The Global Crisis: United States - Teddy bears make life a picnic for market's happy retailers

VENTURE INSIDE the Merchandising Mart in downtown Chicago, a 1930s Art Deco monolith so large that it has a postal code all of its own, and you are given a glimpse of the state of the economy in the city and beyond across the American Midwest. Powered by strong consumer confidence, it continues to boom.

True, there are areas of weakness. Farming is in crisis in the region, largely because of collapsing hog prices. And an unemployment rate that dipped to a meagre 3.6 per cent in the Midwest last year means that finding qualified workers has become a nightmare for many employers. But the plenitude of jobs, with low interest rates, negligible inflation and high stock prices, continues to deliver prosperity.

There is nothing bearish, for example, about the mood at Russ Berrie and Co, America's best-known teddy-bear wholesaler, which has a showroom for the retail trade in the Mart. A new high-end product line of "Vintage Bears" launched last month was sold out within two weeks. Each bear sells to retailers for $30 (pounds 18) or more. Business in the showroom is up 1,000 per cent over past year.

"Customers have walked in and placed orders for $30,000 on the spot," reports Geoffrie Cerese, the sales director, who says a strong retail performance over Christmas helped to fuel demand. "Since the new year, business has been rocketing. What is amazing is that we would sell so many of these bears so quickly."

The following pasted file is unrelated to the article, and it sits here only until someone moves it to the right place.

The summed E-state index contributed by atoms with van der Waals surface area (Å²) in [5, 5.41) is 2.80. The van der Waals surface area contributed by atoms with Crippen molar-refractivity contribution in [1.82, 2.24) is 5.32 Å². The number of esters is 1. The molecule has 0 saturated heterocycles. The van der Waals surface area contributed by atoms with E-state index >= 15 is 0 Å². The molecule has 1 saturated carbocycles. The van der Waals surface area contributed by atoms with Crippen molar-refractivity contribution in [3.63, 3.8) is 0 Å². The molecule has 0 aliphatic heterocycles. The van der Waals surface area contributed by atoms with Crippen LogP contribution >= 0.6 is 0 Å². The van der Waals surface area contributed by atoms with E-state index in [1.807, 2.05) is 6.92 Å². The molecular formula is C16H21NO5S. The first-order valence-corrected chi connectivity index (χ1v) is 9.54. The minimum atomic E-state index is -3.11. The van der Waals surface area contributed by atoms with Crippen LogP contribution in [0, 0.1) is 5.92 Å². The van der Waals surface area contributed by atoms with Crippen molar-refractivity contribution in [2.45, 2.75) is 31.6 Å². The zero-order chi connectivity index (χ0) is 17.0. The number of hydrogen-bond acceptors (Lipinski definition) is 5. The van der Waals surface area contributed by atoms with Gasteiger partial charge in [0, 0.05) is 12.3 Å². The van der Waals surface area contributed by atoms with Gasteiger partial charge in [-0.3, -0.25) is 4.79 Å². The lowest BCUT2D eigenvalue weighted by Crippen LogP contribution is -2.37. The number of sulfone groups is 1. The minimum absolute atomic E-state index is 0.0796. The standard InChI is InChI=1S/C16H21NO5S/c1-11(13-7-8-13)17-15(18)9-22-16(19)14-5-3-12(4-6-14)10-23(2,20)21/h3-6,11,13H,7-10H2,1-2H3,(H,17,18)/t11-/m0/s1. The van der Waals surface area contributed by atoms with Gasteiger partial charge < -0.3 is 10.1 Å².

One floor below Russ Berrie is Smartrooms Inc, a supplier of custom cabinets for kitchens and bathrooms. Its business is benefiting from an explosion of new-home sales across the Midwest.

"Brutally swamped," is the best description that James Livingston, Smartrooms' vice-president, can offer for the state of his business.

How long can it last? "You have to reach a saturation point, and I can kind of foresee that," he replies, pointing out that one day there will be more new homes than people to live in them. "But I think we have probably got another three years left. I sure hope so."

The scramble by employers to find skilled workers may soon become critical, however, which in turn could spell pressure on wages and a new inflation threat. One Chicago-based bank, TCF National, said it was even sending scouts into city shopping malls. "If we're being waited on by somebody who's very good, like at a shoe store, we try to recruit them," said a spokesman.

For recruitment firms, such as Esquire Staffing Group, the pressure to find workers is relentless. "I've never seen anything like this in the 40 years I've been in the business," says Esquire's chief executive, Sherwin Fischer. His consultants simply can't find enough people to fill all the vacancies. "Our people are nervous wrecks and they don't dare take any time off because they're making $2,000 a day."

Only a few months ago, Mr Fischer was confidently predicting at least a slowdown during 1999, but now he is not so sure: "Frankly, I don't see an end to it."

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